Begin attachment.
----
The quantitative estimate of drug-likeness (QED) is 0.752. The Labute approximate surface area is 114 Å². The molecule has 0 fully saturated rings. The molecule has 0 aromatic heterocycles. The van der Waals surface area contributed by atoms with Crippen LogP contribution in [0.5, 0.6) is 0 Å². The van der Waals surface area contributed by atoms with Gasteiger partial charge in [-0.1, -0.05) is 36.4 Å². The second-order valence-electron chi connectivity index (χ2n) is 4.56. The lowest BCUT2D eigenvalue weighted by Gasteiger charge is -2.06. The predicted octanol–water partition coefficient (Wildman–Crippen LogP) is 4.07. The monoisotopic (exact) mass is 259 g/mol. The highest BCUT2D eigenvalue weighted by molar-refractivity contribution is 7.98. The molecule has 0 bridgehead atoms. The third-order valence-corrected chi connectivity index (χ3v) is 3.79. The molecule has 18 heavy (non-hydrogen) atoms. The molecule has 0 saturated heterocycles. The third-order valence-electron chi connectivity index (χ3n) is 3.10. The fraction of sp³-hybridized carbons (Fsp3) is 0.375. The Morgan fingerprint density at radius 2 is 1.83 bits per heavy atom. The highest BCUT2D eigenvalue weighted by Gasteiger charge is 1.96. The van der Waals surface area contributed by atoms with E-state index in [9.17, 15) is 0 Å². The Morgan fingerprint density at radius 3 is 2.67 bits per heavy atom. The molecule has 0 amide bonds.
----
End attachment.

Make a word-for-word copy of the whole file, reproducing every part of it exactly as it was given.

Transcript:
The quantitative estimate of drug-likeness (QED) is 0.752. The Labute approximate surface area is 114 Å². The molecule has 0 fully saturated rings. The molecule has 0 aromatic heterocycles. The van der Waals surface area contributed by atoms with Crippen LogP contribution in [0.5, 0.6) is 0 Å². The van der Waals surface area contributed by atoms with Gasteiger partial charge in [-0.1, -0.05) is 36.4 Å². The second-order valence-electron chi connectivity index (χ2n) is 4.56. The lowest BCUT2D eigenvalue weighted by Gasteiger charge is -2.06. The predicted octanol–water partition coefficient (Wildman–Crippen LogP) is 4.07. The monoisotopic (exact) mass is 259 g/mol. The highest BCUT2D eigenvalue weighted by molar-refractivity contribution is 7.98. The molecule has 0 bridgehead atoms. The third-order valence-corrected chi connectivity index (χ3v) is 3.79. The molecule has 18 heavy (non-hydrogen) atoms. The molecule has 0 saturated heterocycles. The third-order valence-electron chi connectivity index (χ3n) is 3.10. The fraction of sp³-hybridized carbons (Fsp3) is 0.375. The Morgan fingerprint density at radius 2 is 1.83 bits per heavy atom. The highest BCUT2D eigenvalue weighted by Gasteiger charge is 1.96. The van der Waals surface area contributed by atoms with E-state index in [9.17, 15) is 0 Å². The Morgan fingerprint density at radius 3 is 2.67 bits per heavy atom. The molecule has 0 amide bonds.